Arrow‘s original construction was sharp enough to connect with audiences — its October debut pulled in 4.1 million viewers, The CW’s largest audience since 2009. Yet, Guggenheim says, ”we were still figuring out the show” — and it was evident. ”We were making the storytelling overly complicated,” says Kreisberg. ”By episode 10, we figured out a traditional type of storytelling: A crime is committed at the beginning, Arrow gets on the case, solves it.” The new, simpler model added more action, amped up the pace, and made room for more mythology. The producers also brought in more interesting antagonists (slyly appropriated from DC Comics lore), like the Huntress (Jessica De Gouw), a darker iteration of Oliver, and the Count (Seth Gabel), a drug lord. ”Our hero is only as good as our villains — and we made our villains better,” says Guggenheim.
Kreisberg and Guggenheim felt daunted by the obligation to service a plethora of supporting characters and their separate subplots. The solution: weave them into Oliver’s mission — or cut back on them significantly. ”The early episodes creaked a little bit from making everything work,” says Kreisberg. ”Now every scene can be as much as it could possibly be, as opposed to just checking off, ‘Great! We got them in the episode this week!”’ Team Arrow has also improved the series by listening to its audience. Case in point: ”I.T. Girl” Felicity Smoak, played by Emily Bett Rickards, who was upgraded from one-off guest star to key member of Oliver’s crime-fighting operation after fans clamored for more. ”She wasn’t in anyone’s conception of the show at the beginning,” says Kreisberg. ”Now we can’t imagine it without her.”
Felicity’s promotion in the Feb. 13 episode was part of an unusual outing set almost entirely on the island, and the producers believe it was their first great hour of the season. The episode re-energized Oliver’s origin story — which had become increasingly tedious from so much murk and brutality — by giving him a new ally: secret agent Slade Wilson (Manu Bennett), the Han Solo to Oliver’s Luke Skywalker. (”It’s made the island more fun and a little less all-torture,” laughs Kreisberg.) Look for more island-only installments next season — and before the May 15 finale, fans will see an episode that experiments with a different kind of flashback story and reveals secrets about the show’s mythology. Oliver will also learn the true authorship and significance of the List, which he currently believes is a catalog, compiled by his father, of corrupt businessmen. Amell hints, ”I don’t think the List is going to survive the season.”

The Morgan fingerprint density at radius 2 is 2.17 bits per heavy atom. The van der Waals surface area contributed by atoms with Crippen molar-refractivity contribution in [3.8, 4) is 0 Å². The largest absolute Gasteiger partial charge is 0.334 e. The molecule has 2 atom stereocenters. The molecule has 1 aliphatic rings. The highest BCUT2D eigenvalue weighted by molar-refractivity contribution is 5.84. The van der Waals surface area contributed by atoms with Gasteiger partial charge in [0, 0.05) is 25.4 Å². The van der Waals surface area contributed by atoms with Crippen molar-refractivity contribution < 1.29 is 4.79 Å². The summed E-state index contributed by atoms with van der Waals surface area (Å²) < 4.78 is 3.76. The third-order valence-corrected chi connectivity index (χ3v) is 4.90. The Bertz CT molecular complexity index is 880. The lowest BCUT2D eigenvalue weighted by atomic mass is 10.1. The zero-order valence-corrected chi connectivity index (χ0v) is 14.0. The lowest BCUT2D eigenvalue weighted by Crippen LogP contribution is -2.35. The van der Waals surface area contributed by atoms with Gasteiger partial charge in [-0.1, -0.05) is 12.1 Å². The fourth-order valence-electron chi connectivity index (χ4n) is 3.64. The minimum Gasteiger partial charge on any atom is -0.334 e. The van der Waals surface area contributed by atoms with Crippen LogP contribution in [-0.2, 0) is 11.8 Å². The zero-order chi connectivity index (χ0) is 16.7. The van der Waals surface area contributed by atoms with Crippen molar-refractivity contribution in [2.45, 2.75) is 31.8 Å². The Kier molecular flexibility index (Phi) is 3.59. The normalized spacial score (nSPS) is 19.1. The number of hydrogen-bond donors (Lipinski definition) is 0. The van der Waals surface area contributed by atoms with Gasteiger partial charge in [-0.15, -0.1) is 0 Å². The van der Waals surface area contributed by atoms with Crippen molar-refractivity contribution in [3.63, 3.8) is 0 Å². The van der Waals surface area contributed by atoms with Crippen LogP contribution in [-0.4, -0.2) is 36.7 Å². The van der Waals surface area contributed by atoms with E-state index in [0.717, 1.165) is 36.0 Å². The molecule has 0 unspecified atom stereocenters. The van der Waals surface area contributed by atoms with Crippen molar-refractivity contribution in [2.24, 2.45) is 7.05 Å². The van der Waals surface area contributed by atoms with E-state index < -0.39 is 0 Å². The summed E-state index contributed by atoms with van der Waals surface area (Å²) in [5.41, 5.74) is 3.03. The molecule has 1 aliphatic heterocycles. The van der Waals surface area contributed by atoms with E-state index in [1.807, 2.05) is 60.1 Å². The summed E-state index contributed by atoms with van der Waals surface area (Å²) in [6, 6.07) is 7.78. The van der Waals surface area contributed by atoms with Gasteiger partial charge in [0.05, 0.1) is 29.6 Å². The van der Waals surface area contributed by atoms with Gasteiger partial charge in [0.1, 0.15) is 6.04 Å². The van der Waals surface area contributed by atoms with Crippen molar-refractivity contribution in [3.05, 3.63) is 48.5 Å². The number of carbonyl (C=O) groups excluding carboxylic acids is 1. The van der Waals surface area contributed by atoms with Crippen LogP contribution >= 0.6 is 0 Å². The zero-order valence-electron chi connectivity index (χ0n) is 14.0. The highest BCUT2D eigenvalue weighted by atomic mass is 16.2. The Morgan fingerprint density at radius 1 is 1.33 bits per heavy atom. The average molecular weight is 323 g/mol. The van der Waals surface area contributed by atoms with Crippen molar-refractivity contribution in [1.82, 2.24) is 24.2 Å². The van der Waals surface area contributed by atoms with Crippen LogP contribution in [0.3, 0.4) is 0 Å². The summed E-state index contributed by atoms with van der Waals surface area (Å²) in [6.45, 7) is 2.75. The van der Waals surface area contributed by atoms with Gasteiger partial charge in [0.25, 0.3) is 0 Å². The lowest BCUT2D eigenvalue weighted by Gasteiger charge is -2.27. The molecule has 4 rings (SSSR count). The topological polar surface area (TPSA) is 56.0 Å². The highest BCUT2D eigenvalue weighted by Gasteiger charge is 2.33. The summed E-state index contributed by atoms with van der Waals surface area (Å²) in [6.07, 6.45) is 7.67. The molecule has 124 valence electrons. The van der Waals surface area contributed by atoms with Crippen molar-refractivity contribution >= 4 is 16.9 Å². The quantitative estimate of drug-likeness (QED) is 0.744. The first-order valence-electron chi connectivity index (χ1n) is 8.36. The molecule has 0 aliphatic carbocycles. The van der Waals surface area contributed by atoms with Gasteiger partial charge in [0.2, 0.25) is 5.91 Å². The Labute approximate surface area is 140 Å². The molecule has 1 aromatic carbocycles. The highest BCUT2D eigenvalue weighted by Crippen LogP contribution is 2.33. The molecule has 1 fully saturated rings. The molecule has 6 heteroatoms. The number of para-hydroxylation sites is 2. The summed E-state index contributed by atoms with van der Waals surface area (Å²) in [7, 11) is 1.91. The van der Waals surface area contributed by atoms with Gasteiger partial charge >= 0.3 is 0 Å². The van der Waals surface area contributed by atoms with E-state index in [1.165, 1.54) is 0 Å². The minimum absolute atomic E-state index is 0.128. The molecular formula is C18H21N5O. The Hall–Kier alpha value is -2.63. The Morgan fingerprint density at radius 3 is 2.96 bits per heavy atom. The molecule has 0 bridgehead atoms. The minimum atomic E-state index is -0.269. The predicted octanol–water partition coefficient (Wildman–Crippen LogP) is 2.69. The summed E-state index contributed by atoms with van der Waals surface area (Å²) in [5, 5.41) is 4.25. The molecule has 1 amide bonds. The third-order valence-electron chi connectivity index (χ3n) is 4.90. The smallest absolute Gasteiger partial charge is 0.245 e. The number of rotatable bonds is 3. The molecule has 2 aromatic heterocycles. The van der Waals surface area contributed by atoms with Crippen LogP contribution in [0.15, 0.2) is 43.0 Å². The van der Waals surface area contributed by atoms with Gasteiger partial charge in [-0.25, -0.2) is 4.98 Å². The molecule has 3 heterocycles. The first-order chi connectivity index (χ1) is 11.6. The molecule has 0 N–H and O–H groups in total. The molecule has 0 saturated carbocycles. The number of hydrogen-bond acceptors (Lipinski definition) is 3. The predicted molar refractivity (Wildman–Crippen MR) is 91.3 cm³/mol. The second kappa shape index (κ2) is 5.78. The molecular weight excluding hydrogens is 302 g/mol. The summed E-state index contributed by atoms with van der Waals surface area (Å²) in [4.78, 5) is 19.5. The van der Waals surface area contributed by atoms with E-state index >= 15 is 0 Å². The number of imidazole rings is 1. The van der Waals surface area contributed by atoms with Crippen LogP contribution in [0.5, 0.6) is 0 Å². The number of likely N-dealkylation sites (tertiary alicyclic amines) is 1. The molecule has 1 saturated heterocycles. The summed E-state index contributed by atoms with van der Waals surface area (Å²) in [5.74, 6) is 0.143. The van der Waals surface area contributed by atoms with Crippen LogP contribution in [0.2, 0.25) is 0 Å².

What’s most intriguing about Arrow‘s creative evolution is that it has the potential to tell a story that’s bigger and more relevant than the sum of its parts. While the show’s flashbacks trace Oliver’s transformation into a morally ambiguous avenger — the defining ”heroic” archetype of the 9/11 decade — the present-day saga explores a major rethink of that approach to justice and a search for a better way. To that point: Watch for Oliver to redirect his mission away from a selfish pursuit of vengeance and toward more altruistic efforts to rebuild his fallen city. ”There is so much room in this show to explore the future of the superhero,” says DC Entertainment chief creative officer Geoff Johns, a superstar comics scribe who wrote the standout Feb. 27 episode, ”Dead to Rights.” ”He may represent the cynical view now, but by season’s end you’re going to see a big move toward a more heroic Oliver Queen.”
Amell sums up the secret to the new model of superhero in a word: ”vulnerability.” His favorite moment this season came in episode 9, when the Dark Archer ”beat the s—out of me. Everyone can connect with someone who gets knocked down and has to get back up.” The same might be said for resilient — and increasingly super — TV shows.
Introducing the I.T. Girl
Felicity (Emily Bett Rickards) was slated for only one episode, as a staffer in Queen Consolidated’s tech department. But after a taste of her character’s witty one-liners and chemistry with Oliver, producers carved out a role for her on Oliver’s team alongside bodyguard John Diggle (David Ramsey). And fans are already shipping Oliver and the ”I.T. Girl.” Says Rickards, who was working at a pet store when she auditioned for Arrow, ”I think she has a spark for him.”
A Brief History of TV’s Caped (And Uncaped) Crusaders
The sly Pop-art comedy brought Batman (Adam West) into prime time and left an impression that’s taken decades to change: Costumed crusaders are campy-silly. BAM!
Wonder Woman 1975-79
The action drama with Lynda Carter had a tumultuous creative life that encapsulates Hollywood’s struggle to adapt comic-book icons — and female superheroes.
The Greatest American Hero 1981-83
Stephen J. Cannell’s dramedy about a flawed and flailing super-doofus (William Katt) offered an ironic critique of Superman.
The WB took up the challenge of building a credible Man of Steel (Tom Welling) via a coming-of-age saga…and by stripping away the costumes and code names.
For one shining season, Heroes translated superhero conventions into a gritty fantasy about ordinary people made extraordinary. And then it lost all its mojo.